# 2.15: Gas Mixtures - Amagat's Law of Partial Volums

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Amagat’s law of partial volumes asserts that the volume of a mixture is equal to the sum of the partial volumes of its components. For a mixture of components $$A$$, $$B$$, $$C$$, etc., Amagat’s law gives the volume as

$V_{mixture}=V_A+V_B+V_C+\dots \nonumber$

For real gases, Amagat’s law is usually an even better approximation than Dalton’s law$${}^{6}$$. Again, for mixtures of ideal gases, it is exact. For an ideal gas, the partial volume is

$V_A=\frac{n_ART}{P_{mixture}} \nonumber$

Since $$n_{mixture}=n_A+n_B+n_C+\dots$$, we have, for a mixture of ideal gases,

\begin{align*} V_{mixture}&=\frac{n_{mixture}RT}{P_{mixture}} \\[4pt] &=\frac{\left(n_A+n_B+n_C+\dots \right)RT}{P_{mixture}} \\[4pt] &=V_A+V_B+V_C+\dots \end{align*}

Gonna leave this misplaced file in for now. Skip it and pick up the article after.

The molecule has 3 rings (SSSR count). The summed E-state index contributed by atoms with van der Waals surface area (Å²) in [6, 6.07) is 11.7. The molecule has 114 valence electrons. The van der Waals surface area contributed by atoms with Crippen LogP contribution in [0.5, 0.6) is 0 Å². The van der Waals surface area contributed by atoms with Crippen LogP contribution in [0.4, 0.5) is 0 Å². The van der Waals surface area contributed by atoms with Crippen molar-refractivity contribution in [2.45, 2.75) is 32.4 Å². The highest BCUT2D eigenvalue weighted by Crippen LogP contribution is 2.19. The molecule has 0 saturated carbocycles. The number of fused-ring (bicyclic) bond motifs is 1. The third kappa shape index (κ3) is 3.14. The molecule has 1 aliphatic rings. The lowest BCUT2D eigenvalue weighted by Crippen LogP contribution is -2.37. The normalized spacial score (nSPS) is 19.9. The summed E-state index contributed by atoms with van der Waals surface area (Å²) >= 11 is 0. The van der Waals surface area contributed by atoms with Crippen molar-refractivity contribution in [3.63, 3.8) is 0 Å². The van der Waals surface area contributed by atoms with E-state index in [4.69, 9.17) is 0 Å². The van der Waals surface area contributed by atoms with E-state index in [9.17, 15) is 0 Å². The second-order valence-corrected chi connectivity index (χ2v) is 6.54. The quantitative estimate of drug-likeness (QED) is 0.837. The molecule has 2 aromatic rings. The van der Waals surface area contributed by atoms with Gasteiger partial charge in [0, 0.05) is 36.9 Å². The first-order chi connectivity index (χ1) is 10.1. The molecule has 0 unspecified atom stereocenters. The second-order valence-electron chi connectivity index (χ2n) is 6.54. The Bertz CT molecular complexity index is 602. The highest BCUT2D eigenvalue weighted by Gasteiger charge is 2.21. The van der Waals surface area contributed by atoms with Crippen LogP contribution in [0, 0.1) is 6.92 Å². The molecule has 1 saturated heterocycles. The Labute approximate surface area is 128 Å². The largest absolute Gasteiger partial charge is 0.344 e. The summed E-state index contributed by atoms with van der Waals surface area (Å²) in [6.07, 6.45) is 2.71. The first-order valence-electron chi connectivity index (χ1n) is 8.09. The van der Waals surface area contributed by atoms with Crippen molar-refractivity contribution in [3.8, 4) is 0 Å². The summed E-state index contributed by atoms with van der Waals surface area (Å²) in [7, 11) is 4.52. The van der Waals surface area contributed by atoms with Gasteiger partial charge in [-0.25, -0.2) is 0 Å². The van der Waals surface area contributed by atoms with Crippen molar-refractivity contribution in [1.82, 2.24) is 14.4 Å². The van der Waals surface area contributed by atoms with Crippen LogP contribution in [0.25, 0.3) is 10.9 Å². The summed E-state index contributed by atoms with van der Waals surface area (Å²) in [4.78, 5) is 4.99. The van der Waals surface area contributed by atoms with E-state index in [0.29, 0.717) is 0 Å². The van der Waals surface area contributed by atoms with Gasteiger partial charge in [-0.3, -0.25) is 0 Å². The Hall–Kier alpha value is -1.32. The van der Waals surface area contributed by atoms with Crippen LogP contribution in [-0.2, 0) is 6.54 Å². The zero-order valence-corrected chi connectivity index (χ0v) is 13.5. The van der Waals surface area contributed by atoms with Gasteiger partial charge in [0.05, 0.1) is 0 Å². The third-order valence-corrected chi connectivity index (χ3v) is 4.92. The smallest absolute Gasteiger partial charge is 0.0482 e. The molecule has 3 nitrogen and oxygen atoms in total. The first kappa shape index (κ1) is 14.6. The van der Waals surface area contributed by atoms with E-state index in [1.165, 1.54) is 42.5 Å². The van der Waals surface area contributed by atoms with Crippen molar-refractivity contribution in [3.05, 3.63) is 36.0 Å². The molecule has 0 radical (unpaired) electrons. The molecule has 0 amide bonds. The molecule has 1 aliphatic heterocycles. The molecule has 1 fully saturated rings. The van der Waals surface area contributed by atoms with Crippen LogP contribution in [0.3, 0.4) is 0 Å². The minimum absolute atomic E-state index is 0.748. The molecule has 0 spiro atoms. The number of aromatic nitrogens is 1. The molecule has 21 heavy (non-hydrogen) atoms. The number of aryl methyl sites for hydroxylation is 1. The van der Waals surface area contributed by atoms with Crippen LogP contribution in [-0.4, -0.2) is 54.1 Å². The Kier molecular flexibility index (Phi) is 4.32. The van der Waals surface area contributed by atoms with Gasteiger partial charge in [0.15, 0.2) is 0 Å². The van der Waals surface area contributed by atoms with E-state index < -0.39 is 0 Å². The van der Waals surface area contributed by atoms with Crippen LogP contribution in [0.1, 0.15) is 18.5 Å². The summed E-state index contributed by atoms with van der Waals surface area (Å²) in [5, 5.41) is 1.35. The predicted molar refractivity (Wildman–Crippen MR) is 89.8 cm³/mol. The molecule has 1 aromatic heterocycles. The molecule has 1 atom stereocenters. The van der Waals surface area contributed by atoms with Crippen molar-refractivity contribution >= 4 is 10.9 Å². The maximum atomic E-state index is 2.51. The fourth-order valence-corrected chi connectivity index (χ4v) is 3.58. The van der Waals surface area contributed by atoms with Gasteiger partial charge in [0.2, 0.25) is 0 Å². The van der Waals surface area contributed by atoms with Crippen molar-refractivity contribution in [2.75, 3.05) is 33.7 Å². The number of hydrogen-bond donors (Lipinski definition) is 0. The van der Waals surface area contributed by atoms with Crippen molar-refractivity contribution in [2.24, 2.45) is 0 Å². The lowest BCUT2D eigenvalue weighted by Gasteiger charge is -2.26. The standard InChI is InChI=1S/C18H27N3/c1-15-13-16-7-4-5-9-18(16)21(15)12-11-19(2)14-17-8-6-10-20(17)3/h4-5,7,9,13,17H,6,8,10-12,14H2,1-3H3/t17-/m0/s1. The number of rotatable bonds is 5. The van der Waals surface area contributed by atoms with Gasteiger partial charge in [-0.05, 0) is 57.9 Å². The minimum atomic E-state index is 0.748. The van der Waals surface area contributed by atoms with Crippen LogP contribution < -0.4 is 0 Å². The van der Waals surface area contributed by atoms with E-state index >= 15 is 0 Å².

Applied to the mixture, the ideal-gas equation yields Amagat’s law. Also, we have $$V_A=x_AV_{mixture}$$.

This page titled 2.15: Gas Mixtures - Amagat's Law of Partial Volums is shared under a CC BY-SA 4.0 license and was authored, remixed, and/or curated by Paul Ellgen via source content that was edited to the style and standards of the LibreTexts platform; a detailed edit history is available upon request.